This is Kawhi Leonard’s world and we’re just waiting for him to decide.
It’s day three of NBA free agency. Kevin Durant and Kyrie Irving have landed in Brooklyn. Jimmy Butler is taking his game to South Beach.
Twenty-nine of the top 40 NBA free agents this season have decided where they will play next week. Meanwhile, Toronto and Los Angeles wait to find out where Leonard will land.
He grew up in Riverside a huge fan of the Lakers. For the last year or more, the Clippers have been in his ear, telling him the Clippers are the best team in Los Angeles now and his best chance of winning more championships lies with them.
Then the unbelievable happened and Leonard led his Toronto Raptors team to the NBA championship. He could return there for one triumphant season and then do this again next year.
LeBron James would love the spotlight. So would Kevin Durant and most of the other multimillionaire superstars that populate the NBA. But Leonard has never been one of those players.
He came up with the San Antonio Spurs and bought into the team culture: championships came with individual sacrifice. Like Tim Duncan before him, Leonard was happy to stay in the shadows. Let coach Greg Popovich take the credit. Or point guard Tony Parker.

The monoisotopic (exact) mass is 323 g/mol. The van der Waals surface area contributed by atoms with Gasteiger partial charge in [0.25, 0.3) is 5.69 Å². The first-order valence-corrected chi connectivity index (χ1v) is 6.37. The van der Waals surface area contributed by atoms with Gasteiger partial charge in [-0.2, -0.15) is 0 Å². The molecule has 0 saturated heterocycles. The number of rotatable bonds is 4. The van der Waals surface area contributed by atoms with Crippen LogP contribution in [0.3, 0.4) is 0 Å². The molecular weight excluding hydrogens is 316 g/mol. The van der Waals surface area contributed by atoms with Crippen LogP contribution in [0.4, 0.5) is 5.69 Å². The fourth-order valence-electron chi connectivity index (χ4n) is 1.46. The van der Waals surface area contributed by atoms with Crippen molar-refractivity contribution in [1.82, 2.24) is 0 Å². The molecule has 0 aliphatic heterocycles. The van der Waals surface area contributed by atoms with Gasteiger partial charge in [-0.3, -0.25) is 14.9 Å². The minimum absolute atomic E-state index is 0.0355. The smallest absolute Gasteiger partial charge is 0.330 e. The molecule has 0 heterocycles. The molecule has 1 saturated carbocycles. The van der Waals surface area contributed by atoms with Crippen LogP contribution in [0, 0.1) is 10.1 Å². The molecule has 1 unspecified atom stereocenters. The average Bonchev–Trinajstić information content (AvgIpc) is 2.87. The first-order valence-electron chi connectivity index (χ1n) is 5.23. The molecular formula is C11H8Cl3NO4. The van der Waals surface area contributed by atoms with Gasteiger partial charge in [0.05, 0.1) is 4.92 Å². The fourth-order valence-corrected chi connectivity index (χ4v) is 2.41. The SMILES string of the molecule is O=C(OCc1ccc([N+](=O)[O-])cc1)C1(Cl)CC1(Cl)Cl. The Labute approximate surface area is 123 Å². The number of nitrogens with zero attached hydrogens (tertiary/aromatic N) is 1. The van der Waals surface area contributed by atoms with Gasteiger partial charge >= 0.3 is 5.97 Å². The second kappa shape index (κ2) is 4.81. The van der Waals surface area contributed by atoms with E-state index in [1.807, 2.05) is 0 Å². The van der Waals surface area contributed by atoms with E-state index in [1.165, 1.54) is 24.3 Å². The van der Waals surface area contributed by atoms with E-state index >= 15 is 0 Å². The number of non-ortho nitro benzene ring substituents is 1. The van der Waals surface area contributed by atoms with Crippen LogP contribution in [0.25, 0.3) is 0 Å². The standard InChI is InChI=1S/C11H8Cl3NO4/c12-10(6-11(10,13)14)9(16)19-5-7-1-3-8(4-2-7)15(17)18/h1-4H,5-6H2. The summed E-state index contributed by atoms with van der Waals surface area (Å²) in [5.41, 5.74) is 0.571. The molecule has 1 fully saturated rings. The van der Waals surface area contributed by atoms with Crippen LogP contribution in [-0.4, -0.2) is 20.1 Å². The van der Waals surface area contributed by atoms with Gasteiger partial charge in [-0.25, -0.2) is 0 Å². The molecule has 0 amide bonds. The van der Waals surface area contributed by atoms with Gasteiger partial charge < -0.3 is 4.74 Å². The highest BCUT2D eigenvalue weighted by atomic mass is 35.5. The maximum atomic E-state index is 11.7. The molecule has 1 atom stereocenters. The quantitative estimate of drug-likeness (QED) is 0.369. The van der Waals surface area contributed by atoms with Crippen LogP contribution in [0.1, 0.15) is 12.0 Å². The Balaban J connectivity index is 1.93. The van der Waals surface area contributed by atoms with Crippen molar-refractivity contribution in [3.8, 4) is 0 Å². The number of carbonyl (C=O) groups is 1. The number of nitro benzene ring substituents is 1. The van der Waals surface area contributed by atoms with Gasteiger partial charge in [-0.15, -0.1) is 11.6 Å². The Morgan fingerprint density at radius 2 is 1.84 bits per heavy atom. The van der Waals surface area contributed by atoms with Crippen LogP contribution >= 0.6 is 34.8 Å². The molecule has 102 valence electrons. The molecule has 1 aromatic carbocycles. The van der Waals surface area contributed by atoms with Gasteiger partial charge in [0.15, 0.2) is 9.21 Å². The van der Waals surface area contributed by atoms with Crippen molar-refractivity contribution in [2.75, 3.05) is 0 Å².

Leonard was overlooked in high school and ended up a star at San Diego State. The NBA overlooked him at first, letting the Spurs draft him, polish him up and turn him loose on the league.
Now he has two championship rings, two trophies as the most valuable player of the NBA Finals and can choose where he wants to play.
By the time you read this, Leonard probably will have made his decision. Since July 1, most experts have predicted he will sign with the Lakers. Let LeBron James and Anthony Davis get the headlines, just make sure he gets the ball down the stretch in close games.
The Lakers will make the playoffs again after six seasons on the outside looking in; they might add another championship banner, even if A.J. Green, James Worthy, Michael Cooper and Norm Nixon have to come off the bench to fill out the roster because all of the Lakers payroll is going to James, Davis and Leonard.
The big losers in this are the Clippers, who thought they had a chance to steal Leonard away from the Lakers because they are the best team in L.A. now. Whether that’s true or not doesn’t matter.
Leonard never sat in his living room as a boy dreaming he was playing for the Clippers. He isn’t ready to make that switch now.
The Toronto Raptors? They always will have the spring of 2019 to make them smile. Kind of like Joe Carter’s home run in 1993.
A CLIPPER KEEPER: If Kawhi Leonard doesn’t sign with the Clippers, they still scored a free agency victory when guard Patrick Beverley agreed to a three-year deal worth $40 million July 1.
Beverley brings an attitude to the game that his teammates feed off. He can operate the offense, put some points on the board and his defensive intensity allows him to cover three of the five players on the floor at any given time.